Custom Search

Translate

GANGSQUAD CUSTOM SEARCH

Custom Search

Search over 3000 Gang Reports

Custom Search
Loading...

Monday, 18 July 2011

Aryan Brotherhood of Texas leader who wanted the man "in intensive care or dead by midnight

Fraught with a wild temper unleashed by a wicked methamphetamine addiction, April Flanagan was sent to prison just months ago for conspiring to help blow the heads off a disgraced Aryan gang member and his girlfriend in East Texas.
The order came from an Aryan Brotherhood of Texas leader who wanted the man "in intensive care or dead by midnight."
Across the state in Lubbock, Chasity Clark is accused of helping her husband, a general in an arm of the same gang, run an organized criminal enterprise and ditching gang computer files before police could confiscate them.
But neither can compare to Tanya Smith, whose Bonnie-and-Clyde-like run with her man began in Houston and ended with two police detectives killed, the boyfriend shot dead, and Smith serving life in prison.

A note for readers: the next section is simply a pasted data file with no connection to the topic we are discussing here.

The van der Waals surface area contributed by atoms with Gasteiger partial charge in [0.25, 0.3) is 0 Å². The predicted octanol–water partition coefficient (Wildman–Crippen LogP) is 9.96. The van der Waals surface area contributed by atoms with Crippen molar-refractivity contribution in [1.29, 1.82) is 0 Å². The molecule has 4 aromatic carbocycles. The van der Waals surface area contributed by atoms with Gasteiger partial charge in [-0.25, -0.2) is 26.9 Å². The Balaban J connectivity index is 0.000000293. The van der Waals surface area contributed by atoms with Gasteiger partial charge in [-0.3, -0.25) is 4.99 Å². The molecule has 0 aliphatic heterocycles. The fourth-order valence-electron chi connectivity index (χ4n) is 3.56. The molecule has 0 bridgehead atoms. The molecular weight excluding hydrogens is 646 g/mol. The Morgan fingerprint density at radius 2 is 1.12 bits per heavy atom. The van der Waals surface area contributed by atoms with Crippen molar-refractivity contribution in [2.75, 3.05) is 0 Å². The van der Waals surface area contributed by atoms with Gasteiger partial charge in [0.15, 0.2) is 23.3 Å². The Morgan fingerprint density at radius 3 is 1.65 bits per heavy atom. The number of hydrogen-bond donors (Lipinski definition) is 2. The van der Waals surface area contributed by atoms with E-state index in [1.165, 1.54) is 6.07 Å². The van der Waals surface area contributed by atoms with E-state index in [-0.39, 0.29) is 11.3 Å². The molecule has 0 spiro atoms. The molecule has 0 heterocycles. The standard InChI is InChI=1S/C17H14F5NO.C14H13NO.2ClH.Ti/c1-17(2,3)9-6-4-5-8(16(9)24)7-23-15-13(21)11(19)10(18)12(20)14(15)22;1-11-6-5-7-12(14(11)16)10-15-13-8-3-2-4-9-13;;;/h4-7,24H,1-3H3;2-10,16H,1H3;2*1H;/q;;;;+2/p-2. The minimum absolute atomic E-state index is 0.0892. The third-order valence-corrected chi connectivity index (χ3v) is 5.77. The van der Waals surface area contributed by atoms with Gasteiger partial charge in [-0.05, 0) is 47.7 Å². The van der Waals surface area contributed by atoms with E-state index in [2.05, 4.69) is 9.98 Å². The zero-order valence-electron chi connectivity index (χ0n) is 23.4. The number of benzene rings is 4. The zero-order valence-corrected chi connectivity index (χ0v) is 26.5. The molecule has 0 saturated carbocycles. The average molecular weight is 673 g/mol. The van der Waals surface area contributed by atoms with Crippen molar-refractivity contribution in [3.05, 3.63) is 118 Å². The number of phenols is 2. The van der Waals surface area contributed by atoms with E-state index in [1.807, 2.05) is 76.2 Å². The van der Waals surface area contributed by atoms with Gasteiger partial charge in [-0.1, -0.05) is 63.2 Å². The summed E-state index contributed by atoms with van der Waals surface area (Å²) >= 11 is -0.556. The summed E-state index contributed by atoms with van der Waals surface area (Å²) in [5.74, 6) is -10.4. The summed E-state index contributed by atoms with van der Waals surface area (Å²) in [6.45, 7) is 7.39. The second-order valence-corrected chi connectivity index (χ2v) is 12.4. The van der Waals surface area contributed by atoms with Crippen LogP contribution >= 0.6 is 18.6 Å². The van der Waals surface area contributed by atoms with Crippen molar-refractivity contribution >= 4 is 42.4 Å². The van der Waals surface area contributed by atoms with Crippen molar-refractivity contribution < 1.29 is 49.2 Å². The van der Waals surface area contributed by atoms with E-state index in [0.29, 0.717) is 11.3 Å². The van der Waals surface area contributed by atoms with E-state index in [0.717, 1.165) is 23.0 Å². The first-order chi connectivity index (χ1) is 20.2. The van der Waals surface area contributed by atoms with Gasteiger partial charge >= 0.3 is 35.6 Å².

Prosecutors contend the three women are part of the little-known world of "featherwoods," a nickname often worn with audacious pride as they live and die in the trenches of "white-boy gangs."
The Aryan Brotherhood of Texas and the Aryan Circle were born in Texas prisons a generation ago to defend white inmates. They have since expanded to include a variety of criminal enterprises with influence in Houston, as well as across the state.
And the collective stories of the women said to be featherwoods, according to court records, offer yet another gritty tapestry of lawlessness, bad deeds and dead ends.
"They have grown up in the lifestyle," said Brandon Bess, a Texas Department of Public Safety agent specializing in gangs. "I would say they were destined for it."